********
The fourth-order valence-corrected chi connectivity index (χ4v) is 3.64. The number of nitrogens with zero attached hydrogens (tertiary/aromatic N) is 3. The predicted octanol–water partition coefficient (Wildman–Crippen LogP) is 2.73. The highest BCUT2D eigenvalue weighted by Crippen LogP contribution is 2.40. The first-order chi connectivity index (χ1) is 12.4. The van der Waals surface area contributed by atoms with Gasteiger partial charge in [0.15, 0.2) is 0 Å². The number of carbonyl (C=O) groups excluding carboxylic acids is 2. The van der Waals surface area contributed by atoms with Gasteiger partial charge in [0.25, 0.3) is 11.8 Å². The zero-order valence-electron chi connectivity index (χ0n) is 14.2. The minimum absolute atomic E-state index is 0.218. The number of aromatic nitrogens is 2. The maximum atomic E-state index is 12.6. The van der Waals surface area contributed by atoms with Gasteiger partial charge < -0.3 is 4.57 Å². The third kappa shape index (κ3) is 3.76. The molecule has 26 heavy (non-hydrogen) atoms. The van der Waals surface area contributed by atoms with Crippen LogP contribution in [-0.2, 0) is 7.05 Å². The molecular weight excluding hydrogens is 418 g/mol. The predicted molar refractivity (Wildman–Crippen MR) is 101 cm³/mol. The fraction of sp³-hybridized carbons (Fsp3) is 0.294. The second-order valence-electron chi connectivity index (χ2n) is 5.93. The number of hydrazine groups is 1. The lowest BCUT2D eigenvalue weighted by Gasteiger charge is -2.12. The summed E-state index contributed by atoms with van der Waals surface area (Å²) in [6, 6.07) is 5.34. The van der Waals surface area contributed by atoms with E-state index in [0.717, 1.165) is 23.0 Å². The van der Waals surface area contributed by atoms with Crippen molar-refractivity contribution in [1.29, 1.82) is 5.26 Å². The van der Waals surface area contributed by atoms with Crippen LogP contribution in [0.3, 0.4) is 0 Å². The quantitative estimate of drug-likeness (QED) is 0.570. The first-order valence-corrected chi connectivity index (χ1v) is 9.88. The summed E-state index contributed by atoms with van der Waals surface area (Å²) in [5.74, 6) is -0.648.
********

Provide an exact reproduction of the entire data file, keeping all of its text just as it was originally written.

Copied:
The fourth-order valence-corrected chi connectivity index (χ4v) is 3.64. The number of nitrogens with zero attached hydrogens (tertiary/aromatic N) is 3. The predicted octanol–water partition coefficient (Wildman–Crippen LogP) is 2.73. The highest BCUT2D eigenvalue weighted by Crippen LogP contribution is 2.40. The first-order chi connectivity index (χ1) is 12.4. The van der Waals surface area contributed by atoms with Gasteiger partial charge in [0.15, 0.2) is 0 Å². The number of carbonyl (C=O) groups excluding carboxylic acids is 2. The van der Waals surface area contributed by atoms with Gasteiger partial charge in [0.25, 0.3) is 11.8 Å². The zero-order valence-electron chi connectivity index (χ0n) is 14.2. The minimum absolute atomic E-state index is 0.218. The number of aromatic nitrogens is 2. The maximum atomic E-state index is 12.6. The van der Waals surface area contributed by atoms with Gasteiger partial charge < -0.3 is 4.57 Å². The third kappa shape index (κ3) is 3.76. The molecule has 26 heavy (non-hydrogen) atoms. The van der Waals surface area contributed by atoms with Crippen LogP contribution in [-0.2, 0) is 7.05 Å². The molecular weight excluding hydrogens is 418 g/mol. The predicted molar refractivity (Wildman–Crippen MR) is 101 cm³/mol. The fraction of sp³-hybridized carbons (Fsp3) is 0.294. The second-order valence-electron chi connectivity index (χ2n) is 5.93. The number of hydrazine groups is 1. The lowest BCUT2D eigenvalue weighted by Gasteiger charge is -2.12. The summed E-state index contributed by atoms with van der Waals surface area (Å²) in [6, 6.07) is 5.34. The van der Waals surface area contributed by atoms with E-state index in [0.717, 1.165) is 23.0 Å². The van der Waals surface area contributed by atoms with Crippen molar-refractivity contribution in [1.29, 1.82) is 5.26 Å². The van der Waals surface area contributed by atoms with Crippen LogP contribution in [0.3, 0.4) is 0 Å². The quantitative estimate of drug-likeness (QED) is 0.570. The first-order valence-corrected chi connectivity index (χ1v) is 9.88. The summed E-state index contributed by atoms with van der Waals surface area (Å²) in [5.74, 6) is -0.648.